(Sceletium tortuosum) (Linneaus 1753)
AKA: Kanna, Kougoed
One of the oldest mesembs known to the western world. It became known to the early colonizers of the Cape in the 17th century and has been cultivated in England since 1732. The Khoisan people of South Africa, who use the plant in folk medicine, introduced this mood elevating plant to the western world.
In recent years, preparations from Sceletium tortuosum are commercialized as anti-depressants and to reduce anxiety. Although the plants are grown commercially on a large scale there is tremendous conservation pressure on wild harvesting of Sceletium species.
Plants are climbing or creeping. The slender branches become thick and only slightly woody with age. Water cells are flowers conspicuous on the leaves that have recurved tips and 3 to 5 major veins. The flowers are very shortly pedicellate (almost sessile) and of medium size (20 to 30 mm diameter). Petals are white to pale yellow, pale salmon or pale pink. The calyx has four or five sepals.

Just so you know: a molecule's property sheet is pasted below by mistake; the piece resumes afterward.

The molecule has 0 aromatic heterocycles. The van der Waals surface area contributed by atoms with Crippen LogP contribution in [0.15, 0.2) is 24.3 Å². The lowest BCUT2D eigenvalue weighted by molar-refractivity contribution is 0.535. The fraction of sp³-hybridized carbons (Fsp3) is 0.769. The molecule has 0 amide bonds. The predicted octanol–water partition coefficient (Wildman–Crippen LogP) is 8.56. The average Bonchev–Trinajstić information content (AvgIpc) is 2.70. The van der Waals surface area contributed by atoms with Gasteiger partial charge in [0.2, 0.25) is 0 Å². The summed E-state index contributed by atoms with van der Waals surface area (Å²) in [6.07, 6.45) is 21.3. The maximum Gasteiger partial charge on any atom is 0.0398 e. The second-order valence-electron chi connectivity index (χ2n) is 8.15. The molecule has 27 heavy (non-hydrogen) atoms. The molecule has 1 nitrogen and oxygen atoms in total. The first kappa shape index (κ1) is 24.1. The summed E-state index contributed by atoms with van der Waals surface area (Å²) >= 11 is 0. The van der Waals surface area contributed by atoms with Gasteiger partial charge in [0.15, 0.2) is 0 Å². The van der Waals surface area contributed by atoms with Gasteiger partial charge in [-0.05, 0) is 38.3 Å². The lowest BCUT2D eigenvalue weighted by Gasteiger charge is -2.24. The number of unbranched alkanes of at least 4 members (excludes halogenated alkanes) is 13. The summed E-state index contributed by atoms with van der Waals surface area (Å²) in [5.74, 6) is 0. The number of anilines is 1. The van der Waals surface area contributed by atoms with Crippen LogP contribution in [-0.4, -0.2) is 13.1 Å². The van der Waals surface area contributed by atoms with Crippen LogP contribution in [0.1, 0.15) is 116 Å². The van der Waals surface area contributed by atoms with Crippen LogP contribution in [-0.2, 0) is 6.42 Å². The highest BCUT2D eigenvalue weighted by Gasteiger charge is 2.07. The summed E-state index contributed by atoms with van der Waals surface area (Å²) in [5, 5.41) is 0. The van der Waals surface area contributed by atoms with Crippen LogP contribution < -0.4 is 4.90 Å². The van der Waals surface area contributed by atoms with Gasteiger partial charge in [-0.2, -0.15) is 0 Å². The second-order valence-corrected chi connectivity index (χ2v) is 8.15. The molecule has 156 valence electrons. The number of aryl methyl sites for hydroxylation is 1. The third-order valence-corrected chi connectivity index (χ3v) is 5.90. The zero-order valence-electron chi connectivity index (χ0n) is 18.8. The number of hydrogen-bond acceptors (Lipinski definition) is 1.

Fruit is 10 to 15mm in diameter and open when wet (hygrochastic). The species is readily distinguishable by the imbricate leaves with incurved tips.
It ranges from the Klein Karoo north through Namaqualand and commonly occurs in quartz patches and is usually found growing under shrubs in partial shade. Plants are easily grown in cultivation from seed or cuttings. In the Klein Karoo, we need to remember that they should have some shade in the hottest parts of the day.
Calitzdorp is part of the Kannaland Municipality, which was named for this plant